Importers protest leads to probe of Food and Drug director’s actions

Sueria Manufacturing, along with as many as ten other importers took to the Ministry of Public Health yesterday to protest regulations instituted by Director of the Government Analyst Food and Drug Department Marlan Cole.

By late afternoon, President David Granger had sent correspondence to Cole through Minister of Public Health Dr George Norton, instructing an investigation into the claims being made against him.

While Cole confirmed being in receipt of the letter, he would not divulge the contents. However, a source revealed that the director was given 48 hours to respond to the memo.

Chief Executive Officer of Sueria Manufacturing Frank Sanichara said last evening that the group was driven to protest what he said was Cole’s abuse of power. He stated that after importers would have fulfilled requirements set out by Cole, he would “come up with additional requirements”.

“The man has been acting outside of the law. You cannot create your own law,” Sanichara said in an interview yesterday.

He made reference to an article published by Stabroek News on October 30, 2015, addressing food import regulations relating to the labelling of products. It was stated, “Regulations relating to the release of imported food items on the local market dictate that these must be accompanied by documentation which includes a Free Sale Certificate or a Health Certificate and /or a Certificate of Analysis.”

It was further stated, “The Free Sale or Health Certificate must be issued by the national regulatory authority or agency from the country of origin. The Certificate of Analysis can be issued by an independent laboratory or that of the manufacturer.”

According to Sanichara, who explained that free sale certificates differ by country, Cole has requested that additional criteria be provided on the forms. “He’s asking us to ask government agencies to amend the format to suit him,” Sanichara said. The additional information being requested includes batch number and quantity of the products being imported.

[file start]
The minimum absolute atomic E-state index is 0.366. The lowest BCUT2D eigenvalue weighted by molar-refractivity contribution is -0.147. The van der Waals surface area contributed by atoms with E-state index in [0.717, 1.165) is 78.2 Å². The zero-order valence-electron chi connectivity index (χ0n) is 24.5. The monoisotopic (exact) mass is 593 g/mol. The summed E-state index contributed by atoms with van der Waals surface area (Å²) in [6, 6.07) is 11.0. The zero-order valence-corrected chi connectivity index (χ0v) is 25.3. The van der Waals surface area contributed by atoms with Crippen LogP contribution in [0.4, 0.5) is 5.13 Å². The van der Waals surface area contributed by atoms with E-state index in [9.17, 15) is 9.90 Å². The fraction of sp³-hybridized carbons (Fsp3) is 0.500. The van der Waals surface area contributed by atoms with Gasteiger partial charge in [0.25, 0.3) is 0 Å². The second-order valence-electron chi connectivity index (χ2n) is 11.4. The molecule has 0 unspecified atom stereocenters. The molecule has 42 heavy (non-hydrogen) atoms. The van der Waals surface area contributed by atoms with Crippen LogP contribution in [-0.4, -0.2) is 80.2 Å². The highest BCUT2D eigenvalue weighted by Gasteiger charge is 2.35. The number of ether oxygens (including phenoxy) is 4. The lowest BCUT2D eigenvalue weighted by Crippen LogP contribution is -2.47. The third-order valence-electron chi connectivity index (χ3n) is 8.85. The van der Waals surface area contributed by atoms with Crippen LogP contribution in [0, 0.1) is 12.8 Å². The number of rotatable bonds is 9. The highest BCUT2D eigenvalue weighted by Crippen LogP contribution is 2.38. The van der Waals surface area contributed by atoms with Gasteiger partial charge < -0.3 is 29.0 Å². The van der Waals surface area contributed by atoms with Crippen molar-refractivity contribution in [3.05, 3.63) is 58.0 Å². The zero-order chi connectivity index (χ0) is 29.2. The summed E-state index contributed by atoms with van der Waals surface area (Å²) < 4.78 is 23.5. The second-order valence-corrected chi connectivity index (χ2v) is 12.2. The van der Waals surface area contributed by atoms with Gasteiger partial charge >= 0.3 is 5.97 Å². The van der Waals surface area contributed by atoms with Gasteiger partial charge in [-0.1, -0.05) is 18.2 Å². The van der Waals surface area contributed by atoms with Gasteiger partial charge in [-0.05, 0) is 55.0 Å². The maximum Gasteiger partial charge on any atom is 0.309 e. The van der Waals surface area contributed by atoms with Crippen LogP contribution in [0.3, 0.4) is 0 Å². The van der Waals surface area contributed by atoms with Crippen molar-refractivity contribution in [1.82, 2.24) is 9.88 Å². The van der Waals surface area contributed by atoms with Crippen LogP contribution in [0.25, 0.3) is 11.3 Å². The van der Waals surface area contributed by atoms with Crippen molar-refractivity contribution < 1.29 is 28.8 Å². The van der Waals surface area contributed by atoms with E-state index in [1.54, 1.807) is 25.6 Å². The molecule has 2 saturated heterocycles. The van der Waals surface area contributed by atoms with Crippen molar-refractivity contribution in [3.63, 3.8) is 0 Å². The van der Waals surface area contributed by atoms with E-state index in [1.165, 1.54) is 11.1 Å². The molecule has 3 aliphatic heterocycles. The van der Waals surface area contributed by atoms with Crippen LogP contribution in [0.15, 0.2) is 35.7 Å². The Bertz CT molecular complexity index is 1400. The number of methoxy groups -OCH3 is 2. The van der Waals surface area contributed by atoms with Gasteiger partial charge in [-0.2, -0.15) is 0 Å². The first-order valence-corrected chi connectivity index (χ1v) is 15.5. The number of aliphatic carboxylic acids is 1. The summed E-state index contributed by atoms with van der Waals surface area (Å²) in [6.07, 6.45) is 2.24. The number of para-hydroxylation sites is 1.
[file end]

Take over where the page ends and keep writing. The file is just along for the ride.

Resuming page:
As such, Sanichara said, Cole has been refusing to accept products that have been approved by the United States Department of Agriculture, challenging their authenticity. He stated that the Canadian government does not issue free sale certificates, and failure to submit such has cost him about $3 million or $4 million.

Sanichara confirmed that Cole was concerned with the authenticity of one of the products he is importing and although he would not verify which, a source related that it is the Juicy Juice brand. He stated that the director is contesting the juice content of the product, but has produced no lab reports to support his claims. A source from the Food and Drug Department revealed that the issue lay with the fact that the labelling on the product reads 100% juice. “He’s challenging it based on personal opinion… I don’t want preferential treatment… I am not above the law, I’m not asking for favours, I’m not lobbying to bring in substandard products,” Sanichara stated.

He further stated that similar products are being sold by other companies who are in clear violation of labelling regulations.

The matter is currently before the court.

Sanichara claimed that he has had to send home staff and has lost millions of dollars as a result of Cole’s actions. He also questioned the habit of ministers who go abroad and lobby for entrepreneurs to return home, asking, “How can Guyana be open for business? Look at the people here. Why don’t you invest in the people here first?”

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